Al Qaeda’s Group for Support of Islam and Muslims (JNIM), its wing in West Africa and the Sahel, claimed Sunday’s large-scale assault on a military base in central Mali. At least 23 Malian soldiers were killed in the attack, which also saw the base briefly occupied by the jihadists.
“Thanks to God, mujahideen in the Macina region, under the leadership of Sheikh Amadou Kouffa, carried out a blessed raid on a base of the G5 [Sahel] force in Dioura,” JNIM’s statement reads. The claim then goes on to state that field artillery guns, DShK heavy machine guns, SPG-9s, RPGs, military vehicles, and small arms were captured in the base.
By stating that the strike was led by Kouffa, the jihadist group directly disputes the claim from the Malian military that the operation was led by Ba Ag Moussa, a former Malian colonel who defected to the jihadists in 2012. Additionally, the statement further presses back against French and Malian claims that Kouffa is dead – a claim proven false by a video released earlier this month by JNIM.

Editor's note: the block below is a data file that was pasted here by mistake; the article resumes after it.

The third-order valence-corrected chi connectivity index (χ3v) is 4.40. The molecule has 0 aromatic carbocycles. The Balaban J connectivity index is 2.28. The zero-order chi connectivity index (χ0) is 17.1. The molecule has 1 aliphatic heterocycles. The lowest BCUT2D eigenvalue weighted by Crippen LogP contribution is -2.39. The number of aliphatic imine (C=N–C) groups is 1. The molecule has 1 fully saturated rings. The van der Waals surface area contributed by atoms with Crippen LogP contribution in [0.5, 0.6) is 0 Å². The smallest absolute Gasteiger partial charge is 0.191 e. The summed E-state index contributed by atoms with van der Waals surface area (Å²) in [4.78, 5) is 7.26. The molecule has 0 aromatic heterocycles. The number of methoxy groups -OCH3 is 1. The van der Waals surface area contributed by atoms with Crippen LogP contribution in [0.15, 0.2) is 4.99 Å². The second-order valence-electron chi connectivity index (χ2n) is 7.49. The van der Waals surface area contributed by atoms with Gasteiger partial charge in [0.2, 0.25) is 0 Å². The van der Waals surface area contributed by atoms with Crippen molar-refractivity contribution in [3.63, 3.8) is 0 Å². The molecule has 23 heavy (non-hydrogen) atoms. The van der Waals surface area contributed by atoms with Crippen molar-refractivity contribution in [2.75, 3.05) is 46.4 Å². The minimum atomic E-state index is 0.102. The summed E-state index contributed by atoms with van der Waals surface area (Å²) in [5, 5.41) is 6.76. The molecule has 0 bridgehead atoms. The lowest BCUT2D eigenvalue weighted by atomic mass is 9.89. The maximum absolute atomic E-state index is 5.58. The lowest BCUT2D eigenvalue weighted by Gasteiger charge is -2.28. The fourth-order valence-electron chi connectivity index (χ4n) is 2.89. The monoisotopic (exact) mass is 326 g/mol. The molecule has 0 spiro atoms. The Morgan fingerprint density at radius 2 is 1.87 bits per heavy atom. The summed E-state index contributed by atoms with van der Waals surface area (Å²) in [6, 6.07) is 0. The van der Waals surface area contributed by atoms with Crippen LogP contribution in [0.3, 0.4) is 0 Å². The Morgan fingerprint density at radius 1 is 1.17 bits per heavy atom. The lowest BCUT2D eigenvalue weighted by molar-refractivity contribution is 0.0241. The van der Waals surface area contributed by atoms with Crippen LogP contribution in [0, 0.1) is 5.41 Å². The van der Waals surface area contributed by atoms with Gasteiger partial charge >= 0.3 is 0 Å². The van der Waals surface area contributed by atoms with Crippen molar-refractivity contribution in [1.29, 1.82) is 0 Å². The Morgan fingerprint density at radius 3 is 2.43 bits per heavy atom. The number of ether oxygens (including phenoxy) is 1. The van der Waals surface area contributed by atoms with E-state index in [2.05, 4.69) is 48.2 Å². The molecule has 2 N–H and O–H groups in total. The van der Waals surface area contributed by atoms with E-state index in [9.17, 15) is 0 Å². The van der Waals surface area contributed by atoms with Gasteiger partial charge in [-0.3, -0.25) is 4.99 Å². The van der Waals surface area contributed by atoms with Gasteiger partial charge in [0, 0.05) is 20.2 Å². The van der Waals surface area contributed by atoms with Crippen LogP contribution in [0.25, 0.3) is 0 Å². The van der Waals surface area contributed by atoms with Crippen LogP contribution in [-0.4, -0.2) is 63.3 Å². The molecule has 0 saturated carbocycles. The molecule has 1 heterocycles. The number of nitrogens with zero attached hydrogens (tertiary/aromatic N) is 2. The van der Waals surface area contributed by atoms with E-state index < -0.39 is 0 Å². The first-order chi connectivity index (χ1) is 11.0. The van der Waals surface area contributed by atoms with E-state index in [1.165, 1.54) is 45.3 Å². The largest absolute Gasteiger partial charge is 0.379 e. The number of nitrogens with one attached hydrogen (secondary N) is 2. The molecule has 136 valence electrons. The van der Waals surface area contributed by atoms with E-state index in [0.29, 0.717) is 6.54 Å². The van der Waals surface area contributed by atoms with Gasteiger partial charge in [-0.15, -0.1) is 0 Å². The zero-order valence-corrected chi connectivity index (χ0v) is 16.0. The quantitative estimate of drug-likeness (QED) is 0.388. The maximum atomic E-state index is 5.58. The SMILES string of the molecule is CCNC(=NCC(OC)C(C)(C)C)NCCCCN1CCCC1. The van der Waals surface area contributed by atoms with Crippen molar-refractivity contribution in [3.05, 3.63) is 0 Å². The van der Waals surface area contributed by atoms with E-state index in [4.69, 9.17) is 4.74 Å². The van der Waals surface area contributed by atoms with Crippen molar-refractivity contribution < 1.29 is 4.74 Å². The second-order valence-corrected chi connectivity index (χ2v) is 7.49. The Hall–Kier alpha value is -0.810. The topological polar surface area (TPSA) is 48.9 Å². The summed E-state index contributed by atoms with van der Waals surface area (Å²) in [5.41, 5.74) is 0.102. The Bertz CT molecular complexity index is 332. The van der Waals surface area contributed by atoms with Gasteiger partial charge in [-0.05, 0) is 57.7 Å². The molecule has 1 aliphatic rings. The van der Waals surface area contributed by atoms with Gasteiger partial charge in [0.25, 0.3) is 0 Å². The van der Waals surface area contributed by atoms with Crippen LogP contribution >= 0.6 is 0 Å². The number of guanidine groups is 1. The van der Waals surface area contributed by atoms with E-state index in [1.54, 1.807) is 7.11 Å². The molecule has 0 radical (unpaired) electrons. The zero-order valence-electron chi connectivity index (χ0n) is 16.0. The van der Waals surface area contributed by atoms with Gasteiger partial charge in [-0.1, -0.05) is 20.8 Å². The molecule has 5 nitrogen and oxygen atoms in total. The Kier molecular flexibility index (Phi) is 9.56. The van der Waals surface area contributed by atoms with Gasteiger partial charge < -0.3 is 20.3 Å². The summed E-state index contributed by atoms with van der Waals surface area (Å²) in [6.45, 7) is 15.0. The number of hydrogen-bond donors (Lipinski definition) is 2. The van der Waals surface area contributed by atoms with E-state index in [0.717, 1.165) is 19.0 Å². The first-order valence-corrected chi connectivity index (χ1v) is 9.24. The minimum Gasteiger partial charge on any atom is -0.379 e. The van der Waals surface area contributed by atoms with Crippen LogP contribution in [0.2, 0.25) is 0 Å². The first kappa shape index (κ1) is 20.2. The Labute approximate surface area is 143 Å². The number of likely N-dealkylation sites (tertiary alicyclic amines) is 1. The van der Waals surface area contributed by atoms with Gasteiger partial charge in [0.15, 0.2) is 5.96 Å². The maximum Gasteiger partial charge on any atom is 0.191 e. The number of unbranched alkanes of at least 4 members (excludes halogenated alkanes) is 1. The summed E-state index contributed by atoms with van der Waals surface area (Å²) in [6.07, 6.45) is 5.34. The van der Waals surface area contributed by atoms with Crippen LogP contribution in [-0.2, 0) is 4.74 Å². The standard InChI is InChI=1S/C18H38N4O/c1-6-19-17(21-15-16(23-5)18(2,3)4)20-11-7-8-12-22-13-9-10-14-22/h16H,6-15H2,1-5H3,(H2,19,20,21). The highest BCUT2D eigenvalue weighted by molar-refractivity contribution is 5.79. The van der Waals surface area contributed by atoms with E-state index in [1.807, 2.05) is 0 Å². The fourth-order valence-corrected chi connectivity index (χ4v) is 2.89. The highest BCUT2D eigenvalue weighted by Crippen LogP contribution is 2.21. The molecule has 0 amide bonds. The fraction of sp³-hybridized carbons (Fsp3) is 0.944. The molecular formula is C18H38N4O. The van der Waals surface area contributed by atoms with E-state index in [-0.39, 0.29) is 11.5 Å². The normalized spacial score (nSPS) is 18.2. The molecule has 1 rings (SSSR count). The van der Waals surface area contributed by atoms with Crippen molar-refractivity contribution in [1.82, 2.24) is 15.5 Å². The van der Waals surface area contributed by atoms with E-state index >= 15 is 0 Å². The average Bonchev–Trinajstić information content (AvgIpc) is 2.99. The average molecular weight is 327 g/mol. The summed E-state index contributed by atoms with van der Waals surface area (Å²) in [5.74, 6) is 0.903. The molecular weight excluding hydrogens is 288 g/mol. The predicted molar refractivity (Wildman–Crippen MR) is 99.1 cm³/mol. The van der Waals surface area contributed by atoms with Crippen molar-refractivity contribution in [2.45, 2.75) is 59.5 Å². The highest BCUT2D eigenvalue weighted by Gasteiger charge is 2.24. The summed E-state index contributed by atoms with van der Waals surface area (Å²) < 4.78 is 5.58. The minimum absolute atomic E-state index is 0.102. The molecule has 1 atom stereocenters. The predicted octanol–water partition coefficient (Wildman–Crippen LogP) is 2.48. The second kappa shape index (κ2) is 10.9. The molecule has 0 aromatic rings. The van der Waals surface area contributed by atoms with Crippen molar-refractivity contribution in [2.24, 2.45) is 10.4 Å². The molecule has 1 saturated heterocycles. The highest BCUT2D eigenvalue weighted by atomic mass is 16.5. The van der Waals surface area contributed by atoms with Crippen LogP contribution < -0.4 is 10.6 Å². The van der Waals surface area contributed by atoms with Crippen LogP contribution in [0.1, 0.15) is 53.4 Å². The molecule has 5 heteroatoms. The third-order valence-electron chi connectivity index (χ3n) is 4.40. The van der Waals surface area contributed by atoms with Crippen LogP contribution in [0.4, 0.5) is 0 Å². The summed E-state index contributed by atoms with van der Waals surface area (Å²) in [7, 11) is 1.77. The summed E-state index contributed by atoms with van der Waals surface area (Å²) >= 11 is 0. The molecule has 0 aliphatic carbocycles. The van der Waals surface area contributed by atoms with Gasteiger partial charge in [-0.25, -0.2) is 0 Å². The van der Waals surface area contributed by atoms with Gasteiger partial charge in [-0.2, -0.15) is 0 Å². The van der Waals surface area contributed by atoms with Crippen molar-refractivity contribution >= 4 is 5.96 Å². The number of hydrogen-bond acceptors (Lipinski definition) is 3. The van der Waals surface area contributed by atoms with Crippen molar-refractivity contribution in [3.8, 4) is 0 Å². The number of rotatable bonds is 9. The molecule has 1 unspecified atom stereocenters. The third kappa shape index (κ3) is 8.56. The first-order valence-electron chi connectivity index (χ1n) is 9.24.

JNIM’s also states that the raid was “in response to heinous crimes committed by the forces of the Bamako government, and the militias supported by it, on the right of our people of the Fula.” The jihadist conglomerate has long framed itself as a protector of the Fulani people in central Mali for its own Machiavellian advantage.
The al Qaeda group also claimed responsibility for an attack on fighters from the Tuareg Movement for the Salvation of Azawad (MSA) near Talataye in the northern Gao region on Tuesday. JNIM said it killed nine fighters from the militia, however, MSA has yet to confirm or deny this number.
MSA and its ally, the Imghad and Allies Self Defense Movement (GATIA), were last targeted by JNIM last month in the neighboring Menaka region.
JNIM and its predecessor groups have claimed attacks on Tuareg militias in the past, however, the GATIA-MSA alliance has been the main target for the Islamic State in the Greater Sahara (ISGS) in northern Mali.
Since the beginning of the year, JNIM has been responsible for dozens of strikes on Malian, French, and UN troops across Mali. Despite a French-led counterterrorism mission, troops from the G5 Sahel, and a United Nations peacekeeping force, Al Qaeda still retains the ability to operate openly inside Mali and the wider Sahel.
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